Jeff Flake has a direct message for the Republicans of New Hampshire: Someone needs to stop Donald Trump. And Flake, a Republican senator from Arizona, may stand up against the Republican president in 2020 -- either as a Republican or an independent -- if no one else does.
"It has not been in my plans to run for president, but I have not ruled it out," the 55-year-old Republican said Friday in his first solo political appearance in New Hampshire. The state is expected to host the nation's first presidential primary election in less than two years.
He continued: I hope that that someone does run in the Republican primary, somebody to challenge the president. I think that the Republicans want to be reminded what it means to be a traditional, decent Republican."
After attacking Trump in a speech that spanned nearly 20 minutes, Flake earned a standing ovation from the packed room that gathered for the esteemed "Politics and Eggs" speaker series at Saint Anselm College.
Flake is among a very small group of Republican elected officials speaking out against the Trump presidency with increasing alarm.
He has already written a book that slams Trump, condemned Trump on the Senate floor and charged in a speech on Thursday at the National Press Club that his party "might not deserve to lead" because of its blind loyalty to Trump. By visiting New Hampshire, Flake is now declaring the possibility of another tactic: a 2020 primary challenge.
On the ground in the Granite State, a full year before presidential candidates typically begin courting local voters, there is already an expectation among top Republicans that Trump will face a challenge from within his own party in the next presidential contest. Yet few think Trump could be defeated, even under the worst circumstances.
Steve Duprey, who represents New Hampshire at the Republican National Committee, said: "It's virtually impossible to beat an incumbent for the nomination. But that doesn't prevent people from trying with various degrees of seriousness."
"I think there will be some primary," he added. "Whether it's a serious contender or a protest candidate that the president's team would have to take seriously, it's too early to tell."
Despite Flake's fiery pronouncements, he would start out as an underwhelming presidential contender on paper.
He is not well-known, he has little money of his own and a disdain for fundraising, and because he is retiring from the Senate at year's end, he has no political organization to help fuel his ambitions.
Flake has powerful friends who could help, however, including the outspoken anti-Trump billionaire Mark Cuban.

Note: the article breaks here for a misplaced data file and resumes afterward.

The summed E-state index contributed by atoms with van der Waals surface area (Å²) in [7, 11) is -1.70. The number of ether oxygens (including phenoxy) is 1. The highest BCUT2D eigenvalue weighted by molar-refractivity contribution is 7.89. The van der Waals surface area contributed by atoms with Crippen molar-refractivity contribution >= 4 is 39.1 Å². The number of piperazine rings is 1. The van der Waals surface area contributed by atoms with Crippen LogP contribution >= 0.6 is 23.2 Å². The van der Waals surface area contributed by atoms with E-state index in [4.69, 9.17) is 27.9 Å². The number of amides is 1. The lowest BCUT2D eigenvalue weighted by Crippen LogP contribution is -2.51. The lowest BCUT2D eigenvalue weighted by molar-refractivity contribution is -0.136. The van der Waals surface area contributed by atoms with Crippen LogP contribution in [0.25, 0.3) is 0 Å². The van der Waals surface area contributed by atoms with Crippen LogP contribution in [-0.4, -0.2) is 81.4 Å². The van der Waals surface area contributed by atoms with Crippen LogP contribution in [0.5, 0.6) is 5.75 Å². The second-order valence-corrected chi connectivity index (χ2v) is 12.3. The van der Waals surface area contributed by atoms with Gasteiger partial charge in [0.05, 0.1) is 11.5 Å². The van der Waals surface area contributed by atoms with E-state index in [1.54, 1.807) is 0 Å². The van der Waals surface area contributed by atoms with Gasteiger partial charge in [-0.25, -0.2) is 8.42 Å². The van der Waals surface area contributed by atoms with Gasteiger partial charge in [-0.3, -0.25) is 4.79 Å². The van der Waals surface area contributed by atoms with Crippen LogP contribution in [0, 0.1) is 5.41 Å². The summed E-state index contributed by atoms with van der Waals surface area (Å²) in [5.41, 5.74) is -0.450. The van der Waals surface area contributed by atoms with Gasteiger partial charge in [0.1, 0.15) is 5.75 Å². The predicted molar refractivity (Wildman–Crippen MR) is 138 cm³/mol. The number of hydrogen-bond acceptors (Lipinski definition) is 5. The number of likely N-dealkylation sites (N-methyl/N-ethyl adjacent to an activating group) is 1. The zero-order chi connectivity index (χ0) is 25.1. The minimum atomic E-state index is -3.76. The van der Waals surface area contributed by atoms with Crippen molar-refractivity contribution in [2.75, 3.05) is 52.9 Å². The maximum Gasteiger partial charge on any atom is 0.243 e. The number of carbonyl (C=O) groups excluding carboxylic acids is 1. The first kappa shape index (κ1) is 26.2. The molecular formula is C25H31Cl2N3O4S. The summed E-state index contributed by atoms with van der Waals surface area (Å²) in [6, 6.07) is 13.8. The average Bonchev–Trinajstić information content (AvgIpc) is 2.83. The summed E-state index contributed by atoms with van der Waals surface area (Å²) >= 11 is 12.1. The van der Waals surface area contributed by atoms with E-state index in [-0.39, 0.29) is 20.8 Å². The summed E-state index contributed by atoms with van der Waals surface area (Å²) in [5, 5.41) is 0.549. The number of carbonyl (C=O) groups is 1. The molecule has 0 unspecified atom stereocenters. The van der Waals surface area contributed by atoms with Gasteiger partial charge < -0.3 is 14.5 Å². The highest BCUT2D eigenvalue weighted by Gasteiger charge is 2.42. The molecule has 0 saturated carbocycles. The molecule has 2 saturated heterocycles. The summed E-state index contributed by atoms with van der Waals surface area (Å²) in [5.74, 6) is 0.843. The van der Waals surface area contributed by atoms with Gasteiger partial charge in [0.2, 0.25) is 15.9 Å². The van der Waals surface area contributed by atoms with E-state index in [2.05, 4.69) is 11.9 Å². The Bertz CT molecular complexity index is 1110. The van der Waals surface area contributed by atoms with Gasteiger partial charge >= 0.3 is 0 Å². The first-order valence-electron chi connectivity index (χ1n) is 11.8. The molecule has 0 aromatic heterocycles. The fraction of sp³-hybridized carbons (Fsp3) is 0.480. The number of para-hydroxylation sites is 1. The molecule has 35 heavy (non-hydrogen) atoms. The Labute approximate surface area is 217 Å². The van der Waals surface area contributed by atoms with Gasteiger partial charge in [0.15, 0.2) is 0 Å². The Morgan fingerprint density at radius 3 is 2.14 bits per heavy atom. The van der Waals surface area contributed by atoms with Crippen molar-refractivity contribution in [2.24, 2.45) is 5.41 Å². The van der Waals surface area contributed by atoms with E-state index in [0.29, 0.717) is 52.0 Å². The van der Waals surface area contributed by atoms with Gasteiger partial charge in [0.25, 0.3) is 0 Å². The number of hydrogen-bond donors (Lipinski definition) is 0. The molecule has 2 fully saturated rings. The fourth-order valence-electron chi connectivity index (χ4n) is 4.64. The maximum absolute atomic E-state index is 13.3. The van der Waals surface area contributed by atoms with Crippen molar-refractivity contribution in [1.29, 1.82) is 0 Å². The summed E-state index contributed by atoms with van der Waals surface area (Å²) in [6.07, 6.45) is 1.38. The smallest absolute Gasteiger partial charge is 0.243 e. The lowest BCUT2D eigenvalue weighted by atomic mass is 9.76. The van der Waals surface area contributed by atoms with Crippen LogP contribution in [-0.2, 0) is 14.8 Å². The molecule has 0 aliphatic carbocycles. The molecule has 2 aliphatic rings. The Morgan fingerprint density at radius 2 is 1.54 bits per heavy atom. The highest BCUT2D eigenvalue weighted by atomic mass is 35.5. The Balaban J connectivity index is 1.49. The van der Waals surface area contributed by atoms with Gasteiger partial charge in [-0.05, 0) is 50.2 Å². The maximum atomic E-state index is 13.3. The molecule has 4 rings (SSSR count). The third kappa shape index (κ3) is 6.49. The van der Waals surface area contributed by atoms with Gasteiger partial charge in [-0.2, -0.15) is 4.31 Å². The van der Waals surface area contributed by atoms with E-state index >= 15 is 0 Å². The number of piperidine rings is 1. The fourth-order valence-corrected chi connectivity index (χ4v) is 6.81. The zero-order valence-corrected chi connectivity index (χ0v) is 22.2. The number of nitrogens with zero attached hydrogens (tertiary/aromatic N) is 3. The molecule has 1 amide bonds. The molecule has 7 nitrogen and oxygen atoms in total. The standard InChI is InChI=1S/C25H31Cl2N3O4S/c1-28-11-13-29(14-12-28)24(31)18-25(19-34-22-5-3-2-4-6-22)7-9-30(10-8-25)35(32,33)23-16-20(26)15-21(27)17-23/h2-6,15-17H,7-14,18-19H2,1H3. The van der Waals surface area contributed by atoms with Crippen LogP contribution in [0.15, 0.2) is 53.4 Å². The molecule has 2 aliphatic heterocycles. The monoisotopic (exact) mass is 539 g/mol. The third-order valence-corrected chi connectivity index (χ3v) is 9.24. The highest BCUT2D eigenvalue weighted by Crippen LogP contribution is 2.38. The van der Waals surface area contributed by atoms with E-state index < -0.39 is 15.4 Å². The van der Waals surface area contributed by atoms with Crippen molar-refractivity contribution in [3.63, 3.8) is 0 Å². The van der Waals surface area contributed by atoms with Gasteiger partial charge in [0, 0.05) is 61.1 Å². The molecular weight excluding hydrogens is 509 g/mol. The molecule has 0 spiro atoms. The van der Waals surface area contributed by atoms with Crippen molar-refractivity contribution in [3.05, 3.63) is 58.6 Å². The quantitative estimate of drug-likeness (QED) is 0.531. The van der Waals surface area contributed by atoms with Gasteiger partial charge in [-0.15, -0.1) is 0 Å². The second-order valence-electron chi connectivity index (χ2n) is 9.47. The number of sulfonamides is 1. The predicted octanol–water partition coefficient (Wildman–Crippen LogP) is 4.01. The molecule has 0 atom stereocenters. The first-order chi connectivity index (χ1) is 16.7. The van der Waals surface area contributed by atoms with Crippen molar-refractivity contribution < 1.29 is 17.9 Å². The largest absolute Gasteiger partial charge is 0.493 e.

"I'm a Jeff Flake fan," Cuban told The Associated Press.
The billionaire, who is considering a presidential bid of his own, acknowledged that he doesn't know much about Flake's political ambitions. "But as a citizen of this great country, the more candidates for the office of president the better," Cuban said.
Former New Hampshire GOP chair Jennifer Horn, a frequent Trump critic, said the GOP's struggles in recent special elections -- in addition to Trump's near-daily struggles -- make a primary challenge in 2020 more realistic than ever before.
"There is a path, there is a possibility, but it's such a narrow path that it's hard to see who the right person would be," she said, acknowledging she didn't know Flake very well yet.
In an interview with The Associated Press on the eve of his Friday speech, Flake acknowledged Trump was probably too popular among the Republican base to lose a Republican primary in the current political climate.
"Not today, but two years from now, possibly. Things can unravel pretty fast," Flake said, suggesting that a disastrous midterm election season for the GOP could realign voter loyalty. "As soon as he's viewed as one who loses majorities in the House and the Senate, and there's no chance that someone in the 30s can win re-election, people might move on."
And if Trump's standing with the base doesn't fade, Flake would consider a presidential bid as an independent. As presidential candidates like Ralph Nader and Ross Perot have shown in the past, a third-party candidate can profoundly impact a presidential contest even drawing only a fraction of the general election vote in a few key states.
"I'm not ruling that out either," Flake said. "There are going to be a lot of other people in the party looking for something else."
He continued, "If you end up with Trump on one side, (Bernie) Sanders or (Elizabeth) Warren on the other, there's a huge swath of voters in the middle that make an independent run by somebody a lot more realistic."
Trump has a special relationship with New Hampshire.
The state gave him his first victory of the 2016 Republican primary season. He earned 35 percent of the vote compared with second-place finisher John Kasich, the Ohio governor who is also weighing a 2020 run.
And on Monday, just three days after Flake's visit, Trump is expected to make his first appearance in the state since winning the 2016 election.
Flake wants New Hampshire voters to know there's another option.
"This has been my party my entire life. I'm not willing to concede that this is permanent," he said. He added, "We will get through this."